Making 'great' grocery stores in Detroit

Imagine the impact if your local grocery store not only kept its prices as low as possible, but also redesigned its store promotions to encourage healthy foods, such as placing those foods near checkout aisles and adding shelf tags that identify healthy items, with accompanying recipe cards to create healthy meals?

Your store would help its community become healthier and inspire its competitors to adopt the same ideas.

Doug CoombeVincent Nona stands in front of Parkway Foods.

That’s what the Great Grocer Project (GGP) and the Detroit Grocery Coalition (DGC) have been working toward since 2016. 

The GGP is a community-based program to improve the retail food environment and strengthen relationships between independently owned grocery stores and their customers in Detroit. It is a joint initiative by Wayne State University, California State University San Marcos, the Detroit Food Policy Council (DFPC), and members of the DGC. 

Doug CoombeRenan Bashi stocks eggs at Parkway Foods.

The DGC, created in 2016, is a collaborative of organizations working to improve the grocery landscape within Detroit. Led by the DFPC, the coalition facilitates the GGP with the goal of advancing health equity and economic vitality in Detroit by helping grocers provide equitable access to high-quality, healthy food. 

Promotion, engagement, and marketing 

The GGP has three primary components: healthy grocer promotion, community engagement, and healthy food marketing. 

The healthy grocer promotion provides a rating system that uses a common standard to evaluate stores, allowing the coalition to compare stores across the city. Stores can achieve five “carrots” in the categories of healthy food availability, healthy food quality, healthy food affordability, customer service and safety, and community engagement.

The community engagement component has led to the development of a toolkit that improves neighborhood involvement in store promotion and operations.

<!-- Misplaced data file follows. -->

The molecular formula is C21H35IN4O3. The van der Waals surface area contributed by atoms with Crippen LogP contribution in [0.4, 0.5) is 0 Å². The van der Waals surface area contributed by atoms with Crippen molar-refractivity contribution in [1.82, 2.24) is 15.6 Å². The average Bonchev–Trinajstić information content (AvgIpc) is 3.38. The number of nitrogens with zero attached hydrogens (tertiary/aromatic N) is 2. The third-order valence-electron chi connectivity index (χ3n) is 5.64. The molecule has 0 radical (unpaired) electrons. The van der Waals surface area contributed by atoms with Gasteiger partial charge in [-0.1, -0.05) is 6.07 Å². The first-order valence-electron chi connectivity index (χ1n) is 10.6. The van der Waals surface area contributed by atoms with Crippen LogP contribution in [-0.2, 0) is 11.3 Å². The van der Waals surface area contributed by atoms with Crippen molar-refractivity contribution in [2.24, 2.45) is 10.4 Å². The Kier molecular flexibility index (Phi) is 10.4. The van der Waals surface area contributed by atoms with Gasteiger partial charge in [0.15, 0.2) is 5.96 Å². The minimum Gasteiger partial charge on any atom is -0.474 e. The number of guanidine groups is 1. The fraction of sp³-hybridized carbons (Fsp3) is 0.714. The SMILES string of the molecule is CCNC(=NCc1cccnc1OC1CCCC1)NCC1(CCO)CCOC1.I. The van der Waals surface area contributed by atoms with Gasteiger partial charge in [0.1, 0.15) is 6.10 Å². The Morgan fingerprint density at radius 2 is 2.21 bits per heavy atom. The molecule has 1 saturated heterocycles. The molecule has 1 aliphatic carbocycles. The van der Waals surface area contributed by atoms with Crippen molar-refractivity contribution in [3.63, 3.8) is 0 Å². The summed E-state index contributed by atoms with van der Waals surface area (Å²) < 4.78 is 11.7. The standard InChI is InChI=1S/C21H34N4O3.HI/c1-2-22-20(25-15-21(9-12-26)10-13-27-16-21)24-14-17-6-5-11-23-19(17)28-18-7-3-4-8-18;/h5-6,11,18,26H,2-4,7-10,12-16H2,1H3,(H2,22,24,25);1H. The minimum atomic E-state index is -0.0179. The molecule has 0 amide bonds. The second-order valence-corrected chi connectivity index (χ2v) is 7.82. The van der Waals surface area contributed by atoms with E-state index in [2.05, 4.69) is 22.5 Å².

Doug CoombeNia Morris rings up customers at Parkway Foods.

The healthy food marketing aspect helps stores with marketing and promotion of healthy foods, as well as developing other incentives that support local stores.

Alyssa Beavers, an assistant professor in the Department of Nutrition and Food Science at Wayne State University, says that in 2020, the U.S. Department of Agriculture awarded a grant to fund the Great Grocer Project.

 “Since I have started (in 2022), we have rolled out what we call the healthy food marketing initiative in a handful of stores,” she says. “This involved putting ‘healthy item’ tags on specific foods that meet particular nutritional criteria, putting up posters related to these tags, and creating recipe cards.”

The nutritional criteria for the healthy item tags is based on the American Heart Association's heart check guidelines

“We are currently planning the marketing for the next round of stores we go into. We also updated the list of the top 25 grocery stores in Detroit based on data such as the availability of healthy foods and the relative price of healthier to less healthy options.”
Doug CoombeVincent Nona stands in the Parkway Foods store.